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Environmentalists pan state forest cutting plans



Recorder Staff
Wednesday, April 20, 2016

A coalition of environmental groups is calling on the state to analyze how its planned tree-cutting projects in Wendell State Forest, Colrain’s Cook State Forest and six other forests around the state could affect climate change.

In a letter last week to the agency overseeing planned cutting, Michael Kellett, executive director of RESTORE: The North Woods, questioned plans to do cutting at the forests without first conducting an “on-the-ground baseline carbon inventory” as recommended in the state’s 2012 report called “Landscape Designations for DCR Parks and Forests: Selection and Management Guidelines.” That report resulted from a Forest Futures Visioning Process initiated in 2009.

Kellett and many of the letter’s 20 other signatories were members of visioning process advisory group.

The letter says, “To date, Massachusetts policy makers and agency officials have not risen to (the) challenges” of publishing a state greenhouse gas emissions inventory that includes emission sources and carbon reserves to help in meeting statewide greenhouse-gas emission goals set in the state Global Warming Solutions Act.

“Instead of providing strong regulation of … emissions from forests, (the state Department of Environmental Protection) has allowed DCR (the Department of Conservation and Recreation) to continue a forest management program with no apparent requirement that it conduct an on-the-ground baseline carbon inventory, or that it ensure that its programs are helping to achieve (greenhouse gas) reduction goals.

“Instead, as indicated by the eight forest management projects currently proposed by DCR, the agency has fallen back into business as usual, cutting our state forests with no apparent regard or accountability for carbon sequestration or climate impacts. These projects provide considerable detail in describing available ‘stands’ of timber, why they should be cut, and how the agency plans to cut them. However, none of them include any mention whatsoever of climate change or documentation of the net carbon impacts of the project.”

“Massachusetts could protect these forests to mitigate climate change, leading the way that other states might follow,” said environmental consultant Ellen Moyer, who signed the letter. “Instead, thus far, DCR has stuck its head in the sand, ignoring the issue as well as the citizens who have repeatedly requested information regarding the climate impacts of DCR’s logging program.”

Among other signers are Janet Sinclair of Buckland and Lynn Ballard, Patrick Devlin, Beth Adams and Glen Ayers of Greenfield.

Ayers, who said he attended a hearing a couple of weeks ago at the University of Massachusetts-Amherst about the proposed cutting a year or two from now on about 120 acres between Ruggles and Wickett ponds in Wendell, questioned why DCR, at a time of limited state funding, is focused on forest cutting when the timber stands are not yet mature and when, he asserted, the agency’s park facilities are in need of attention.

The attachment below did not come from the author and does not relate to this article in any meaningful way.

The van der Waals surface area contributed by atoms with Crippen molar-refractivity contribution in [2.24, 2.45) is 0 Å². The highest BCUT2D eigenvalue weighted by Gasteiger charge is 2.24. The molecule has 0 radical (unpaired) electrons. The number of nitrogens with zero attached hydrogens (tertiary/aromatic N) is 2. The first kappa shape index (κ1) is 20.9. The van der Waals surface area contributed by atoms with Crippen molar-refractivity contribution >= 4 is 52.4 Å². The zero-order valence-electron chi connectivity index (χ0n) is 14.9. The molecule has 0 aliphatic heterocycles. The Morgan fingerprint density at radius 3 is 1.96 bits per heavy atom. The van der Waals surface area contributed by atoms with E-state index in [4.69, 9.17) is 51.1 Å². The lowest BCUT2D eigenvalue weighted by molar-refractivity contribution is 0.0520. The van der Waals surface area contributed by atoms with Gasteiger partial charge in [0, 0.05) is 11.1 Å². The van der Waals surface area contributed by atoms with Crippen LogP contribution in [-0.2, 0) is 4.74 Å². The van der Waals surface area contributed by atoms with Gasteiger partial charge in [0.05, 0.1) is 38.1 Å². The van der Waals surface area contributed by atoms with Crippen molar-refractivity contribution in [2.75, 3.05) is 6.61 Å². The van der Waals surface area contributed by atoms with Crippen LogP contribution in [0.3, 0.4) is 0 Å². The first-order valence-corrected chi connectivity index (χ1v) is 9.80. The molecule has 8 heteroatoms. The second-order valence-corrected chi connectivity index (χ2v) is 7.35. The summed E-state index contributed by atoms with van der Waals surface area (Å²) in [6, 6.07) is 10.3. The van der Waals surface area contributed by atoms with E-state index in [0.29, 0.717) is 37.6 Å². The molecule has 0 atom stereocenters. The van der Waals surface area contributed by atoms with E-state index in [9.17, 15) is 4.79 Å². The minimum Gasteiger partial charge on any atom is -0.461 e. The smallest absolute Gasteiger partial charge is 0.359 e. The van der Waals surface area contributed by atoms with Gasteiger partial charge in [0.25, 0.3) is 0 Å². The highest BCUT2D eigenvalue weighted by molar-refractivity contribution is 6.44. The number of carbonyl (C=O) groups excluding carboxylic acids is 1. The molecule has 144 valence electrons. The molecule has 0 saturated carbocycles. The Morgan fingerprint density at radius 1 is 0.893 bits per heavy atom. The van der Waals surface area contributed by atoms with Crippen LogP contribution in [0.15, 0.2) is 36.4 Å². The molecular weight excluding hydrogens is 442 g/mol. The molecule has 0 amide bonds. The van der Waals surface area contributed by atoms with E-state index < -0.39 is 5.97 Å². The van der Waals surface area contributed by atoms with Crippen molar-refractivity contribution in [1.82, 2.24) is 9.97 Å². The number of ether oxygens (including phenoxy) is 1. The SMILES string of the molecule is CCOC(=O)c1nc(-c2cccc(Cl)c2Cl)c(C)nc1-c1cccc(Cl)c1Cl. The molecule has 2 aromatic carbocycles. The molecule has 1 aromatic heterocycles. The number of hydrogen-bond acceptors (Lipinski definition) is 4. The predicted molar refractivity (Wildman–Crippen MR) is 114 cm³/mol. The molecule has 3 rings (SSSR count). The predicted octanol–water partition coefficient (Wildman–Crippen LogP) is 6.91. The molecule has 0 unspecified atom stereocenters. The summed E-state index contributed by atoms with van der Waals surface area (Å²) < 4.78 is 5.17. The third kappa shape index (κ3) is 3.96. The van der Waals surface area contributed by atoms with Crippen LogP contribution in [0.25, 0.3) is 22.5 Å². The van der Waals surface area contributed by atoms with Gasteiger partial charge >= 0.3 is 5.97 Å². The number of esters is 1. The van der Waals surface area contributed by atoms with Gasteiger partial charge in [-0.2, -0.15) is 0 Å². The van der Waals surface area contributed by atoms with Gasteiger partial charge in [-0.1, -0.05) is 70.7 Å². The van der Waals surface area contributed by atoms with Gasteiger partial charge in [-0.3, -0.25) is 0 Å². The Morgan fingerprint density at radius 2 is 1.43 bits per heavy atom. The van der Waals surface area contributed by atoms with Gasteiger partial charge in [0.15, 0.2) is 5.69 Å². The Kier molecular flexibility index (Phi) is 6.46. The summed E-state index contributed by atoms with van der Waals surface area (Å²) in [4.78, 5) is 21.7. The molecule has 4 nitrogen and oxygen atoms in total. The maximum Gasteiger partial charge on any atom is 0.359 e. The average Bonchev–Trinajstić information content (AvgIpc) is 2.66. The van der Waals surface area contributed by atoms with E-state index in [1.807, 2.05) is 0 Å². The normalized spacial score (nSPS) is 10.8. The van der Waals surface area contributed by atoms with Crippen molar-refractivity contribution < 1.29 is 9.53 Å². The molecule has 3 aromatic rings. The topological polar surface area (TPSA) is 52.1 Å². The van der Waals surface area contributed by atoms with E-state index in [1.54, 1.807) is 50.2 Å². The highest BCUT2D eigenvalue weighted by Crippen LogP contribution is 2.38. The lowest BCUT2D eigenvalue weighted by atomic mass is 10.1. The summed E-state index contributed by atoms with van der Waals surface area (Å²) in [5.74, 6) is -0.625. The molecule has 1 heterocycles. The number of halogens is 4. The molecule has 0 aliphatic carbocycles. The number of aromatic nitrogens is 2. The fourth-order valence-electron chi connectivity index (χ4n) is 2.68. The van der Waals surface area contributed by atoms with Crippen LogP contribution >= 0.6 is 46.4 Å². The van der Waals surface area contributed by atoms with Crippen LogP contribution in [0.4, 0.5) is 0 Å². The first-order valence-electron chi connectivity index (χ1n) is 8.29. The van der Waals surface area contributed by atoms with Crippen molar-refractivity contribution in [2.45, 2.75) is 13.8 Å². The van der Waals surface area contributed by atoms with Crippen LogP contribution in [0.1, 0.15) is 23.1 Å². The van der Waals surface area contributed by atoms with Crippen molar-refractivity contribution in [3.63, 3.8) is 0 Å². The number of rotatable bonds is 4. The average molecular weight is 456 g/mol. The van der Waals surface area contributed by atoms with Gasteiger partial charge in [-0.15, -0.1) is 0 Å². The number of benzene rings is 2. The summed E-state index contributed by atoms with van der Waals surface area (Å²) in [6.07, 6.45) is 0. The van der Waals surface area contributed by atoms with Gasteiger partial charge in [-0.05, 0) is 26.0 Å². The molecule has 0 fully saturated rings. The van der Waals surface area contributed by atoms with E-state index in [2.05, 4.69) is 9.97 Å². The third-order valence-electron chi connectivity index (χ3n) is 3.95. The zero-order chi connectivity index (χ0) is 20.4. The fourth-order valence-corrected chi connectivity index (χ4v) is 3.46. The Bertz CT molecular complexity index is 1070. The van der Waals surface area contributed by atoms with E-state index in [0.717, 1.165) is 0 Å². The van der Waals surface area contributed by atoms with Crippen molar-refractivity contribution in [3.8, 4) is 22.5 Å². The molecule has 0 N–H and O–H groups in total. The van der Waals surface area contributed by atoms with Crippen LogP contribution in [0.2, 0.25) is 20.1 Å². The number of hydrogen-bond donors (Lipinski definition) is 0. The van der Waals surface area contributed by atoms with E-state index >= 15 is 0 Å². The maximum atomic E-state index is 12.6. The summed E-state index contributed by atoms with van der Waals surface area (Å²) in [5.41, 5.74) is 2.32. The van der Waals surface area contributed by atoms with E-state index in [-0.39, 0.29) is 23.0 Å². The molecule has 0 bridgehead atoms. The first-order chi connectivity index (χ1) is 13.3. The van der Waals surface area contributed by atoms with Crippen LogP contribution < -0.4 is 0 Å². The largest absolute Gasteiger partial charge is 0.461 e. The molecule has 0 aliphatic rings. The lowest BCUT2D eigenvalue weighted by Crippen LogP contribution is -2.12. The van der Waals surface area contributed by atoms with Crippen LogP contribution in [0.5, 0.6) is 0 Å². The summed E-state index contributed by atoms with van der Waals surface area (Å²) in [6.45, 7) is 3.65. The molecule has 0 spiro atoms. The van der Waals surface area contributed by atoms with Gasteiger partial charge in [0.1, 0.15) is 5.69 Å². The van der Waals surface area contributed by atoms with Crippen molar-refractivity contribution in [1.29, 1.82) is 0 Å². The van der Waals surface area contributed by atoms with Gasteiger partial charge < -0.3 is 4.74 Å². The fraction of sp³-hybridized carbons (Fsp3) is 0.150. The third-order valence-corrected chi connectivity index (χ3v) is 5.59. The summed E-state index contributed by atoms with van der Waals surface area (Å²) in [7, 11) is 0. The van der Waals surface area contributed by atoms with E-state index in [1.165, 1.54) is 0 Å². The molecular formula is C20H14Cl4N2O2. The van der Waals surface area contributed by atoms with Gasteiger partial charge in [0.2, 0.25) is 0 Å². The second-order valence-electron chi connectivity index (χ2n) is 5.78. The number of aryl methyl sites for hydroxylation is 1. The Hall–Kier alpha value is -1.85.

“The whole program is a money-losing proposition,” said Ayers, echoing questions raised in the letter weighing the costs and benefits of the cutting.

The roughly 287-acre H.O. Cook State Forest project, as proposed, would take at least 5 years to complete, according to DCR.

Also included in the proposed cutting are portions of Sandisfield, October Mountain, Oakham, Savoy and Townsend state forests.

DCR spokesman Troy Wall said, “The Baker-Polito Administration remains committed to successfully combating and mitigating the effects of climate change while protecting our state’s natural resources. The Department of Conservation and Recreation’s forest management projects continue to experience a robust public process, and we look forward to working with all stakeholders to ensure the state’s public land forestry is conducted sustainably and according to the best forest management practices.”

Calling on the agency “to begin fully and seriously addressing the carbon and climate impacts of forest management, the letter calls on it to:

describe how DCR plans to measure each of the (regional greenhouse gas initiative) factors listed, as well as emissions from burning of forest biomass — before the project is begun, and how it will provide follow-up measurements after the project is completed;

supply numerical data for each of these factors;

explain how each project conforms with the mandate of the Global Warming Solutions Act to collaborate with the DEP to monitor and regulate emissions of greenhouse gases with the goal of reducing those emissions;

provide estimates of the expected net carbon emission and sequestration impacts of these projects by 2020 and 2050;

if the proposed project does not maximize the amount of stored forest carbon, fully and transparently explain why DCR has concluded that the benefits from not doing so outweigh the costs; and

offer an opportunity for public review and comment on these findings.

On the Web: bit.ly/1qCW3T8

You can reach Richie Davis at: rdavis@recorder.com

or 413-772-0261, ext. 269